Maine Adopts Legislation Aimed at Bank-Model Lending

Manatt, Phelps & Phillips, LLP

For at least the past 20 years, Maine has capped interest rates for most closed-end unsecured loans at 30% for loans of $2,000 or less, and at 18% on loans of $4,000 or more. See, e.g., 9-A M.R.S.A. Sec. 2-401.

Following the lead of Illinois, Maine has now adopted legislation attempting to circumvent federal preemption of these caps for bank-model loans.

What Happened

Tracking largely the same text as the Illinois bill that we previously reported on (and which is now law), the Maine legislation purports to subject an entity to its interest rate caps if the entity “holds, acquires or maintains, directly or indirectly, the predominant economic interest in the loan,” “markets, brokers, arranges or facilitates the loan and holds the right, requirement or first right of refusal to purchase the loan or a receivable or interest in the loan,” or the “totality of the circumstances” otherwise indicates attempted evasion of the interest rate cap. The totality of the circumstances test looks to whether the terms of the arrangement provide for indemnity to an otherwise exempt entity (like a national bank), whether the nonexempt entity predominantly designed, controls or operates the loan program, and whether the nonexempt entity directly lends in other states.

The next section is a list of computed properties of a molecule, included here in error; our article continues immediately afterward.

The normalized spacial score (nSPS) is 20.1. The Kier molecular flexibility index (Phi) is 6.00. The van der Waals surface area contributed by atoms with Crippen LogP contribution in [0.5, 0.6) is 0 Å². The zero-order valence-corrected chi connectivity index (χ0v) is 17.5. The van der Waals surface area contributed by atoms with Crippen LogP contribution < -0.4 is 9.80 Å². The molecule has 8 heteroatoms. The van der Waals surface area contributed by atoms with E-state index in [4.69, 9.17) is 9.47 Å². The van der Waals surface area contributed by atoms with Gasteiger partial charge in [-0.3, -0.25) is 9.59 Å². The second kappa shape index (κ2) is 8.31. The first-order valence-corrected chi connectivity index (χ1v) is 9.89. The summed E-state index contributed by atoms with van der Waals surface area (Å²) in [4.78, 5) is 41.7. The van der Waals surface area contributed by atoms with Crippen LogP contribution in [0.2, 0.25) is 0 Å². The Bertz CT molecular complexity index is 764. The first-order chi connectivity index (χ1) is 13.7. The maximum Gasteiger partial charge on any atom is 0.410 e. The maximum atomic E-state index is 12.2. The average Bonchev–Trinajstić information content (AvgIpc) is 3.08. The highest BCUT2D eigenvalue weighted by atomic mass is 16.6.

Like in Illinois, transactions that violate the interest rate cap are declared “void and uncollectible” including as to the principal. Maine law previously provided for merely a waiver of fees and portions of the finance charges in the event of a violation. The law also specifies that the loan may not be referred for collection or reported as delinquent.

A similar bill is pending in New Mexico (HB 149 and SB 66).

Why It Matters

Consumer advocates have been aggressively promoting this type of “reverse preemption” legislation, which indirectly attacks the federal lending powers of banks by purporting to regulate their marketing and servicing agents. It remains to be seen whether courts will find the gambit effective or not. Stay tuned!


DISCLAIMER: Because of the generality of this update, the information provided herein may not be applicable in all situations and should not be acted upon without specific legal advice based on particular situations.

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